Economic darwinism and bleeding hearts

Tomorrow, the stock market will crash. The fact of this crash is already written in the future’s market, but the depth and duration of the coming recession it may herald is the realm of the astrology and numerology that is part and parcel with macroeconomics.

Like Krugman, I’d like to mark this point in time with another one:

“The Reagan-Bush years have exalted private gain over public obligation, special interests over the common good, wealth and fame over work and family. The 1980s ushered in a Gilded Age of greed and selfishness, of irresponsibility and excess, and of neglect.”
Bill Clinton, 1992

The “greed is good” of the 80’s has become resurgent in this decade under the banner of libertarianism. It has provided a rationalization for our irresponsibility with a wishful-thinking outlook via such self-deluding sloganeering as “socially liberal, fiscally conservative.”

And the cornerstone of this Economic Darwinism has been the myth of Reaganomics.

I can only hope that it is among the first casualties of coming recession.

[Bleeding hearts after the jump]

The bleeding heart epithet

I told someone recently that her bleeding heart was easily her best quality.

Somehow I feel we can not have too many “bleeding hearts” in our generation to undo the damage we have wrought with our own selfishness.

But perhaps, there can never be too many of them, whichever the generation?

10 thoughts on “Economic darwinism and bleeding hearts”

  1. Update on the election (IEM data).

    Huckabee is trading at 5% so is effectively out. McCain is beginning to pull away from Romney and Giuliani in such a manner that the organized conservatives have already started to pave track for his presidental run in the press. He’s trading only at 50% though.

    In the Democratic party, IEM says it is a two horse race with Clinton at 63%. The general interpret is that the Clinton campaign (and damn near everyone) miscalculated on the impact of the younger voting population in Iowa and have since adjusted their strategy—in the Democrats case a GOTV on seniors and throw some voter suppression/doubt on the young (a tad ironic).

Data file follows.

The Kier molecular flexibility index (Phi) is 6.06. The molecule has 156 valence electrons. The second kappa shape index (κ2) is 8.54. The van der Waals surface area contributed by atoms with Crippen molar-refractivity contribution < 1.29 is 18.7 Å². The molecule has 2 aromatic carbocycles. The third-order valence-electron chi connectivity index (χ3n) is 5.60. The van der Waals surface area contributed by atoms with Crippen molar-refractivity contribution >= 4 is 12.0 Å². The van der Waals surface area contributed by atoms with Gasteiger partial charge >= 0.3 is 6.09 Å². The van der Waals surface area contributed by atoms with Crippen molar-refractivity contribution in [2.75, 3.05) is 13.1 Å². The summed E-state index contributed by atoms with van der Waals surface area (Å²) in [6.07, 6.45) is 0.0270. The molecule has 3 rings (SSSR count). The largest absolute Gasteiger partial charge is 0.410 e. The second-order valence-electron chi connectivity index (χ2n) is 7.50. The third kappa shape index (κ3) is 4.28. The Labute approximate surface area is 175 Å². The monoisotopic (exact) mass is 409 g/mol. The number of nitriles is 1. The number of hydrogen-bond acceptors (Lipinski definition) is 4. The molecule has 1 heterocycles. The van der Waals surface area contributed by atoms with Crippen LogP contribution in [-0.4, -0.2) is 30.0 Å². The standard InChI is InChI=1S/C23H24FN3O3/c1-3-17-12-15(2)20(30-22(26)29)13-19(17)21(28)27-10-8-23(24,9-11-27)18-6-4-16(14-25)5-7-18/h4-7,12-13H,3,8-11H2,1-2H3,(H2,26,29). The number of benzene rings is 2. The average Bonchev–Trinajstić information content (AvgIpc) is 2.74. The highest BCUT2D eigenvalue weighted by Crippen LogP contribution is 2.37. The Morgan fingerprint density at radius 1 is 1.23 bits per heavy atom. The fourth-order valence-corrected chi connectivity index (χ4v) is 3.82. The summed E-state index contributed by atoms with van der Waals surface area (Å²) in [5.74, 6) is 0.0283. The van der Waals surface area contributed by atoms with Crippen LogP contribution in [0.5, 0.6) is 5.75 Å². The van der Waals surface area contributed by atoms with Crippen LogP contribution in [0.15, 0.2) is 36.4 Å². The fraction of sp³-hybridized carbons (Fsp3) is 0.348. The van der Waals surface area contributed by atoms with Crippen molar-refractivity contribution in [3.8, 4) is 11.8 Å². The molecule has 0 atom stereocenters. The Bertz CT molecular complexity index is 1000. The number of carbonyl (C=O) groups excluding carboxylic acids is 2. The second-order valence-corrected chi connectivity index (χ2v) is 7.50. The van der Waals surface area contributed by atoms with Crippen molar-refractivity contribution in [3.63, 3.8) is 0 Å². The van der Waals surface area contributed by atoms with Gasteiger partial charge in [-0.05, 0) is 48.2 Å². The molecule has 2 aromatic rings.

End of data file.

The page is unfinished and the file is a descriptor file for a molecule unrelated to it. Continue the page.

It’s sad, because I think triangulation is a stupid strategy and feel the “Clinton mythology” has been just as bad for the Democratic Party as Neoconservatism has been for the Republican Party. I don’t see people thinking Bill Clinton’s attacks can be good for their party, unless they rationalize that Barack Obama is unelectable. Well, whatever allows him to sleep at night—nobody ever accused Bill Clinton of having an overabundance of political courage.

    In the Presidential Winner Take All, Democrats have 60%, which is pretty good for it being so early.

    I should note that there is probably some political venom in this analysis so take that with a grain of salt.

  2. Here is a tech-related article about the Crunchies:

    http://www.marketwatch.com/news/story/valley-geeks-party-its-1999/story.aspx?guid=%7BABFFEFA1%2D09C9%2D4976%2DBC7C%2D5CAFA8401E60%7D

    It’s a weird feeling reading this article since, had I not been tired and getting sick, I would have crashed “the Crashies” if only to say hi to some friends. My commentary is that the last crash was led by the popping of the internet bubble, my guess is that this one will follow, not lead.

  3. You should try reading some of the things you link to :-)

    For example, your link for Economic Darwinism points out that Libertarians are opposed to it. It quotes one of the grandfathers of classical liberalism, Ludwig von Mises, saying that social Darwinism contradicts the principles of liberalism, a.k.a. modern Libertarianism.

  4. No I link “Social Darwinism” under “Economic Darwinism”!

    The fact that libertarians of the 1940’s were opposed to the “Social Darwinism” of the turn of the century is absurd. In fact the term Social Darwinism didn’t exist until the 1940’s when economists used it to cast aspersions onto the practice that justified imperialism and corporations strong-arming governments to further their aims (hence the von Mises reference).

    Duh!

    “Economic Darwinism” doesn’t exist. It’s a term I made up to describe what is basically modern day libertarianism because I believe 40 years ex-post-facto, people will use this term to describe libertarians just as libertarians used “social darwinism” to describe unfettered capitalism.

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